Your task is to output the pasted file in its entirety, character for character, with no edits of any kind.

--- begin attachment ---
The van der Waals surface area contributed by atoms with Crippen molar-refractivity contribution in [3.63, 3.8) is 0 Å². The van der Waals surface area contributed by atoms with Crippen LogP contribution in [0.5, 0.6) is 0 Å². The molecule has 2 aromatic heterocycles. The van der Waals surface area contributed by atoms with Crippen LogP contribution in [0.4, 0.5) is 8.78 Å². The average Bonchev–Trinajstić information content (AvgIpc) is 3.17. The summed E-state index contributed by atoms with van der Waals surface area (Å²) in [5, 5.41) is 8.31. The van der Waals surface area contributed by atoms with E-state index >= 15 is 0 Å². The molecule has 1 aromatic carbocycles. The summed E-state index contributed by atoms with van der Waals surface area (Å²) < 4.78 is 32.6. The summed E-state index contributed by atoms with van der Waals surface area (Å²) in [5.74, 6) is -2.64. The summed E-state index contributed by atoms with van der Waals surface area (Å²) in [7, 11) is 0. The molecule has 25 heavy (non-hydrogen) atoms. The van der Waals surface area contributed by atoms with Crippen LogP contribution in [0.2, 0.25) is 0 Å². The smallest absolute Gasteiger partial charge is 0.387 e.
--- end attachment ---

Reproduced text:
The van der Waals surface area contributed by atoms with Crippen molar-refractivity contribution in [3.63, 3.8) is 0 Å². The van der Waals surface area contributed by atoms with Crippen LogP contribution in [0.5, 0.6) is 0 Å². The molecule has 2 aromatic heterocycles. The van der Waals surface area contributed by atoms with Crippen LogP contribution in [0.4, 0.5) is 8.78 Å². The average Bonchev–Trinajstić information content (AvgIpc) is 3.17. The summed E-state index contributed by atoms with van der Waals surface area (Å²) in [5, 5.41) is 8.31. The van der Waals surface area contributed by atoms with E-state index >= 15 is 0 Å². The molecule has 1 aromatic carbocycles. The summed E-state index contributed by atoms with van der Waals surface area (Å²) < 4.78 is 32.6. The summed E-state index contributed by atoms with van der Waals surface area (Å²) in [5.74, 6) is -2.64. The summed E-state index contributed by atoms with van der Waals surface area (Å²) in [7, 11) is 0. The molecule has 25 heavy (non-hydrogen) atoms. The van der Waals surface area contributed by atoms with Crippen LogP contribution in [0.2, 0.25) is 0 Å². The smallest absolute Gasteiger partial charge is 0.387 e.